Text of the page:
In the next few weeks the findings of a multi-year judicial investigation into alleged war crimes by Australia’s special forces in Afghanistan are expected to be given a limited release. As evidence mounts that murder and mayhem did occur there, big questions loom. Who knew about the atrocities as they occurred? And where does responsibility sit within a labyrinthine chain of command?
In the report by sociologist Samantha Crompvoets that is now four years old, but remarkably prescient, there is the outline of an answer.
“One Officer said to me that at the time he simply didn’t believe the [evidence of the] Afghans, but now looking back and knowing more, he knows it must have been true. But … concerns were apparently muted by [special forces] leadership (in Afghanistan),” Crompvoets wrote in the report whose existence was only revealed this week in The Age and The Sydney Morning Herald.
“This was described to me as ‘one of the most insidious, abhorrent and shameful things we (Australian SF) could have been involved in’. Someone who deployed a number of times with [special forces] remarked 2012 was by far the worst he has ever seen.
“He mentioned the Afghan interpreter they worked with kept reporting the Australian [special forces] were executing farmers, but no one ever followed anything up.”
Dr Crompvoets’ words resonate. SAS medic Dusty Miller initially tried to report the execution of an injured, unarmed man by an SAS colleague in 2012 but was told to cover it up. He remains worried that his decision to go public about the alleged war crime this year may lead him to be targeted.
The Age and Herald have also reported on further alleged unlawful killings from the subsequent 2012 rotation.
Crompvoets’ report did not identify any soldier by name. But she did comment on the licence that medals and operational experience appeared to bestow, quoting one interviewee: “Patrol Commander level is the worst. They were responsible for the worst of it. Core groups of people who wield so much influence that officers find it very difficult to manage … They are hero-worshipped and unstoppable.
What Crompvoets found in her 2016 briefing on these matters amply justifies Major General Jeff Sengelman, the Special Operations commander at the time, commissioning her to probe the secret and exalted ranks of Australian Special Forces. His call was supported by the then Chief of Army, now Commander of the Australian Defence Force, Lieutenant General Angus Campbell.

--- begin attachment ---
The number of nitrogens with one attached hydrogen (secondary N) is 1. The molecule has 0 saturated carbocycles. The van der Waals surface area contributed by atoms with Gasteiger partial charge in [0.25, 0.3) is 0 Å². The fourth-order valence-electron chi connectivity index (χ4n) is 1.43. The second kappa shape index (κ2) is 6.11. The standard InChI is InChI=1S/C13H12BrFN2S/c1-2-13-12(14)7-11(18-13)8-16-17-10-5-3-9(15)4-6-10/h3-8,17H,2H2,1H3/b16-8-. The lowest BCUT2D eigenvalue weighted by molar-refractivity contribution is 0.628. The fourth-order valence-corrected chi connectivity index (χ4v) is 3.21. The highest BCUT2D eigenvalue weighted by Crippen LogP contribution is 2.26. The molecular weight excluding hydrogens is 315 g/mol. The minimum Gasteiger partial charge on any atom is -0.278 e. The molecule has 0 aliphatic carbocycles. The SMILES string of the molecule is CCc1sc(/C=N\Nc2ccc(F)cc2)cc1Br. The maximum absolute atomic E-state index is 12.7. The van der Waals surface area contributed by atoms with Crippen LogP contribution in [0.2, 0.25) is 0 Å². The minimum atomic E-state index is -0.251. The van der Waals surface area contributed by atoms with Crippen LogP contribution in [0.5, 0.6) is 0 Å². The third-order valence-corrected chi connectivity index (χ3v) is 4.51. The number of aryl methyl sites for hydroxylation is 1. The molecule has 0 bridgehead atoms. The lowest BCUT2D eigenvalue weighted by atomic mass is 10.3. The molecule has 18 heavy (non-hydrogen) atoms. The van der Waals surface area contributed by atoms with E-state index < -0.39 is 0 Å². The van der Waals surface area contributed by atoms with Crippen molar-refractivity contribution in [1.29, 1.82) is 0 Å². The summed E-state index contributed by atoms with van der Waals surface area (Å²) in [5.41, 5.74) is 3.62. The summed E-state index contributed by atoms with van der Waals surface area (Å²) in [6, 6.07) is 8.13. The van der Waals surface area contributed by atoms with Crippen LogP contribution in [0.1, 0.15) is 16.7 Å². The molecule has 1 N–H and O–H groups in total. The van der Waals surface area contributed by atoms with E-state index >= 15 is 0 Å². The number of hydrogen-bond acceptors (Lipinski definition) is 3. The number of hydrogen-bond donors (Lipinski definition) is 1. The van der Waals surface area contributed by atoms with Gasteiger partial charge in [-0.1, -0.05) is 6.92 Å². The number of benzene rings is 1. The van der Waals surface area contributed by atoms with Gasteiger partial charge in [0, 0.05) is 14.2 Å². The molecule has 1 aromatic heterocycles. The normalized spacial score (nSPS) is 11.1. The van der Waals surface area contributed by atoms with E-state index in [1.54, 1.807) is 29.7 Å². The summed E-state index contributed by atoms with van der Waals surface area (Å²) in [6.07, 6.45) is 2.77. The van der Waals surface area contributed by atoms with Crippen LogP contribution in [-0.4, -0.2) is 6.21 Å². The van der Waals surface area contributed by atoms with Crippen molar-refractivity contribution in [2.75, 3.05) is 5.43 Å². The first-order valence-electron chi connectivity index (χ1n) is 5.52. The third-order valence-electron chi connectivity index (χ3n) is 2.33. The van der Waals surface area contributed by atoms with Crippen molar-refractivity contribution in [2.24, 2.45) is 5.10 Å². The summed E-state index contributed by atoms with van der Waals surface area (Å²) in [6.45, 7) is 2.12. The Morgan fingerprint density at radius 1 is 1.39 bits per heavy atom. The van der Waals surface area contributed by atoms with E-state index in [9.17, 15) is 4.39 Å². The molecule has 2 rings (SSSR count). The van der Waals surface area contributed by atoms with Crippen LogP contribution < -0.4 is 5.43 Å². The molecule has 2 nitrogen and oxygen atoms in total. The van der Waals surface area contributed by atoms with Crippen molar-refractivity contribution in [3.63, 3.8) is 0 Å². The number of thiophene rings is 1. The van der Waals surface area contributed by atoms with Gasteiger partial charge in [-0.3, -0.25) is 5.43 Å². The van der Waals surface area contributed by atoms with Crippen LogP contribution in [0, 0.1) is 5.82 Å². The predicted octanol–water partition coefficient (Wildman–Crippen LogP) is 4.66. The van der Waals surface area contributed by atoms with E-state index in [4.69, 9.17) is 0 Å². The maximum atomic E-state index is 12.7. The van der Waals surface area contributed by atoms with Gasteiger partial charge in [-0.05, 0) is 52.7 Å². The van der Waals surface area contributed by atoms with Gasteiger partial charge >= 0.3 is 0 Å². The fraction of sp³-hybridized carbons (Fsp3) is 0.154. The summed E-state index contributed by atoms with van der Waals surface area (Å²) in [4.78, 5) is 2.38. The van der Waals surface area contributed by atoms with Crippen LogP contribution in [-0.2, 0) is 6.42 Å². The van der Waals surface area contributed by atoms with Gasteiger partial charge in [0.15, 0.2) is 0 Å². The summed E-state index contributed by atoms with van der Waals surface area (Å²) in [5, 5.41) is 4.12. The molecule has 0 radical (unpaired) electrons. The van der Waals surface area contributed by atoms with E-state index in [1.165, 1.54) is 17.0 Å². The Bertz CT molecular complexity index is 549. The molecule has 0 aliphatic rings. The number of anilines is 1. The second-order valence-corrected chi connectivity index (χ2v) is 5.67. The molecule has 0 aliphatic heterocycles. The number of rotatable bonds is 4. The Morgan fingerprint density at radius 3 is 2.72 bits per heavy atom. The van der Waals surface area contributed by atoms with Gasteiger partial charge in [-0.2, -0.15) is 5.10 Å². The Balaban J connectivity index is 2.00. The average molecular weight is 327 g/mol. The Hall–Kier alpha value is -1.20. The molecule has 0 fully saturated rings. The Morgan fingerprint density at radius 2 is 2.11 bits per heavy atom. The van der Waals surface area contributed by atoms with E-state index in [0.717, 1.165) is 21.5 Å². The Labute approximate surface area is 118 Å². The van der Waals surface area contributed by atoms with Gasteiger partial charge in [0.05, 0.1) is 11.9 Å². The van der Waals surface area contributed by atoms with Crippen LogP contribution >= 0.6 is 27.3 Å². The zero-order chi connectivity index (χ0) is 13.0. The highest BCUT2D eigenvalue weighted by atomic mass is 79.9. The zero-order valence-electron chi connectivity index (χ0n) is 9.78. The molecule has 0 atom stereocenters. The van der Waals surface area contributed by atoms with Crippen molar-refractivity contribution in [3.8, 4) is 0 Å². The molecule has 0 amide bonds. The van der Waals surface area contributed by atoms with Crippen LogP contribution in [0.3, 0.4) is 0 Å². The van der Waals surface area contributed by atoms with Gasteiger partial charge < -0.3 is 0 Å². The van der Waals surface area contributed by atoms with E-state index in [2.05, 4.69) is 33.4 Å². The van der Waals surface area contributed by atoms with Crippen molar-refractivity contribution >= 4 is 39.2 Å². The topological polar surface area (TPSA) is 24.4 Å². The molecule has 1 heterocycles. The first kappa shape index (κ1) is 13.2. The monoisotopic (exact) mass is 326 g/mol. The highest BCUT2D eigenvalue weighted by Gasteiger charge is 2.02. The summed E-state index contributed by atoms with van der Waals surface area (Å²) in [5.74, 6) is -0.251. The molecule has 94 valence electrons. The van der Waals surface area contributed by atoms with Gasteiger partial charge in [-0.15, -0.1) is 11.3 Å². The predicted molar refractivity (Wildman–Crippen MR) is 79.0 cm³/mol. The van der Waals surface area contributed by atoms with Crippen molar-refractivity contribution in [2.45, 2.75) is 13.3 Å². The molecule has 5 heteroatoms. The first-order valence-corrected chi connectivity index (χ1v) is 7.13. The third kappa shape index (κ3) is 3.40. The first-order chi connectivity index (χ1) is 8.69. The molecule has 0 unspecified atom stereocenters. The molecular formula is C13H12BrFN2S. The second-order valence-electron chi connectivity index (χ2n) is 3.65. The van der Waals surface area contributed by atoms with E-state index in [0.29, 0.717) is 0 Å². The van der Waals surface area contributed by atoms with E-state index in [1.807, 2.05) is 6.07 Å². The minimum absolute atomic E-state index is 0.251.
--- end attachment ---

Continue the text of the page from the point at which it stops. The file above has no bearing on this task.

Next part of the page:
Crompvoets‘ report then became the catalyst for the independent Inspector-General of the Australian Defence Force’s exhaustive and soon-to-be-finished four-year inquiry.
Sengelman and Campbell appeared to act not only because of the gravity of the allegations of torture and murder, but also the fact that they were being discussed by soldiers. Defence senior leadership must have realised it was only a matter of time before the story broke cover.
Despite resistance from elements of the defence forces, Australian War Memorial Director, Brendan Nelson and some in the media, the defence force got in front of what would become a rolling scandal.
In answering the question, “Who was responsible,” Crompvoets’ briefing to General Campbell does specify a degree of direct knowledge by some in leadership, albeit acquired through a glass darkly.
And in confronting the question, why did they not act, she offers a range of explanations: “They were too high up the chain of command to see it; the tempo was so high the priority was just to keep anything ticking over; they did try to do something but were dismissed/marginalised/moved on; they only saw one incident not the pattern over time; eventually they left quietly.”
In our own work encompassing hundreds of interviews it should be said that little to no evidence emerged of Australian Special Forces’ officers in Afghanistan conceding that they were actively complicit with what some of their soldiers were doing.
Some of the first prepared to speak up were soldiers (rather than officers) who learned of alleged incidents of blooding and murder after they returned to Australia. The actual witnesses had confided with comrades who, via front and back channels, tried to elevate concerns.